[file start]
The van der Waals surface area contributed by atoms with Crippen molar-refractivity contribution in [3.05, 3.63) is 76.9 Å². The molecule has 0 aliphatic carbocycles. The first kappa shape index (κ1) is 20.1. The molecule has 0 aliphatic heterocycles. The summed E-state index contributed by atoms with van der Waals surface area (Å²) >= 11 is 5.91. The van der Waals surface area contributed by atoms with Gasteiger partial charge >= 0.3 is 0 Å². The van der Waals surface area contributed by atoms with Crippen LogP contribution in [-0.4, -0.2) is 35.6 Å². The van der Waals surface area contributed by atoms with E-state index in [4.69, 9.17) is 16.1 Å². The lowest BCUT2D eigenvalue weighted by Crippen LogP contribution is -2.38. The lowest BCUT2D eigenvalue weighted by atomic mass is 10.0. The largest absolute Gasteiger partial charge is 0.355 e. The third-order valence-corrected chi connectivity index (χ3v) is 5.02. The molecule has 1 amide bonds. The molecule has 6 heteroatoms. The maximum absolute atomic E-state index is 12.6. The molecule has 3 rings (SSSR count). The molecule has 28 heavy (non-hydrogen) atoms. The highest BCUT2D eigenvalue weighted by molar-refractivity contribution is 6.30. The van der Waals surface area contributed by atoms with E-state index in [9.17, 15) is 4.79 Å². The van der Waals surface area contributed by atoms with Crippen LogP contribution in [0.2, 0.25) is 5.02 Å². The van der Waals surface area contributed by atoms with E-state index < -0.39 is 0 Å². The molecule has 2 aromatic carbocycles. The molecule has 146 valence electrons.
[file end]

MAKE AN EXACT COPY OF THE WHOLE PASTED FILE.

The van der Waals surface area contributed by atoms with Crippen molar-refractivity contribution in [3.05, 3.63) is 76.9 Å². The molecule has 0 aliphatic carbocycles. The first kappa shape index (κ1) is 20.1. The molecule has 0 aliphatic heterocycles. The summed E-state index contributed by atoms with van der Waals surface area (Å²) >= 11 is 5.91. The van der Waals surface area contributed by atoms with Gasteiger partial charge >= 0.3 is 0 Å². The van der Waals surface area contributed by atoms with Crippen LogP contribution in [-0.4, -0.2) is 35.6 Å². The van der Waals surface area contributed by atoms with E-state index in [4.69, 9.17) is 16.1 Å². The lowest BCUT2D eigenvalue weighted by Crippen LogP contribution is -2.38. The lowest BCUT2D eigenvalue weighted by atomic mass is 10.0. The largest absolute Gasteiger partial charge is 0.355 e. The third-order valence-corrected chi connectivity index (χ3v) is 5.02. The molecule has 1 amide bonds. The molecule has 6 heteroatoms. The maximum absolute atomic E-state index is 12.6. The molecule has 3 rings (SSSR count). The molecule has 28 heavy (non-hydrogen) atoms. The highest BCUT2D eigenvalue weighted by molar-refractivity contribution is 6.30. The van der Waals surface area contributed by atoms with E-state index in [9.17, 15) is 4.79 Å². The van der Waals surface area contributed by atoms with Crippen LogP contribution in [0.2, 0.25) is 5.02 Å². The van der Waals surface area contributed by atoms with E-state index < -0.39 is 0 Å². The molecule has 2 aromatic carbocycles. The molecule has 146 valence electrons.